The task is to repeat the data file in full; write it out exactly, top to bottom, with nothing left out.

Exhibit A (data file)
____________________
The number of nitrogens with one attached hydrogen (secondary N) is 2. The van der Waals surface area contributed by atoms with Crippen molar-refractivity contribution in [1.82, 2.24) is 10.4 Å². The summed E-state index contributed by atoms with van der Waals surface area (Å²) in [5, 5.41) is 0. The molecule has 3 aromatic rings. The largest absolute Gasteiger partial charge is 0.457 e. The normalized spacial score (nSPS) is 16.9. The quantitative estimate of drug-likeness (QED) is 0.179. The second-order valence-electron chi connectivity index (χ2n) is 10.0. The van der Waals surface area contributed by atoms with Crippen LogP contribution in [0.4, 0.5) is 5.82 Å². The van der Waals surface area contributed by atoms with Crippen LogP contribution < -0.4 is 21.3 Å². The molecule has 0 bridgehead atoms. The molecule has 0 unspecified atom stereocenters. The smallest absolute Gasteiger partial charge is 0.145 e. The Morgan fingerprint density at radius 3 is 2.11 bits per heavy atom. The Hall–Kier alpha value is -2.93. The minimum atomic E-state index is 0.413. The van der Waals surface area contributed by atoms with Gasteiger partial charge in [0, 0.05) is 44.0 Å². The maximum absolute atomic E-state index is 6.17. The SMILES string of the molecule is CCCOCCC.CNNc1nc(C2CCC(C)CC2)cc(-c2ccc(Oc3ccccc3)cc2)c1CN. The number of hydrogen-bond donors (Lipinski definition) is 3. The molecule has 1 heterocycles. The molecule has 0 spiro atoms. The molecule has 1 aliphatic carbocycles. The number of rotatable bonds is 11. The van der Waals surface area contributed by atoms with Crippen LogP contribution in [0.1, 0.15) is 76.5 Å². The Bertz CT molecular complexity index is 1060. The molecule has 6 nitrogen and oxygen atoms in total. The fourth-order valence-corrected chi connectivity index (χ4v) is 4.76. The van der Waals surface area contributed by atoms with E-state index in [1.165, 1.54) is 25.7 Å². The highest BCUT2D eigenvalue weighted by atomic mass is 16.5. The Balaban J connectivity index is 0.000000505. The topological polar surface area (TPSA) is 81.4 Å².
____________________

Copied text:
The number of nitrogens with one attached hydrogen (secondary N) is 2. The van der Waals surface area contributed by atoms with Crippen molar-refractivity contribution in [1.82, 2.24) is 10.4 Å². The summed E-state index contributed by atoms with van der Waals surface area (Å²) in [5, 5.41) is 0. The molecule has 3 aromatic rings. The largest absolute Gasteiger partial charge is 0.457 e. The normalized spacial score (nSPS) is 16.9. The quantitative estimate of drug-likeness (QED) is 0.179. The second-order valence-electron chi connectivity index (χ2n) is 10.0. The van der Waals surface area contributed by atoms with Crippen LogP contribution in [0.4, 0.5) is 5.82 Å². The van der Waals surface area contributed by atoms with Crippen LogP contribution < -0.4 is 21.3 Å². The molecule has 0 bridgehead atoms. The molecule has 0 unspecified atom stereocenters. The smallest absolute Gasteiger partial charge is 0.145 e. The Morgan fingerprint density at radius 3 is 2.11 bits per heavy atom. The Hall–Kier alpha value is -2.93. The minimum atomic E-state index is 0.413. The van der Waals surface area contributed by atoms with Gasteiger partial charge in [0, 0.05) is 44.0 Å². The maximum absolute atomic E-state index is 6.17. The SMILES string of the molecule is CCCOCCC.CNNc1nc(C2CCC(C)CC2)cc(-c2ccc(Oc3ccccc3)cc2)c1CN. The number of hydrogen-bond donors (Lipinski definition) is 3. The molecule has 1 heterocycles. The molecule has 0 spiro atoms. The molecule has 1 aliphatic carbocycles. The number of rotatable bonds is 11. The van der Waals surface area contributed by atoms with Crippen LogP contribution in [0.1, 0.15) is 76.5 Å². The Bertz CT molecular complexity index is 1060. The molecule has 6 nitrogen and oxygen atoms in total. The fourth-order valence-corrected chi connectivity index (χ4v) is 4.76. The van der Waals surface area contributed by atoms with E-state index in [1.165, 1.54) is 25.7 Å². The highest BCUT2D eigenvalue weighted by atomic mass is 16.5. The Balaban J connectivity index is 0.000000505. The topological polar surface area (TPSA) is 81.4 Å².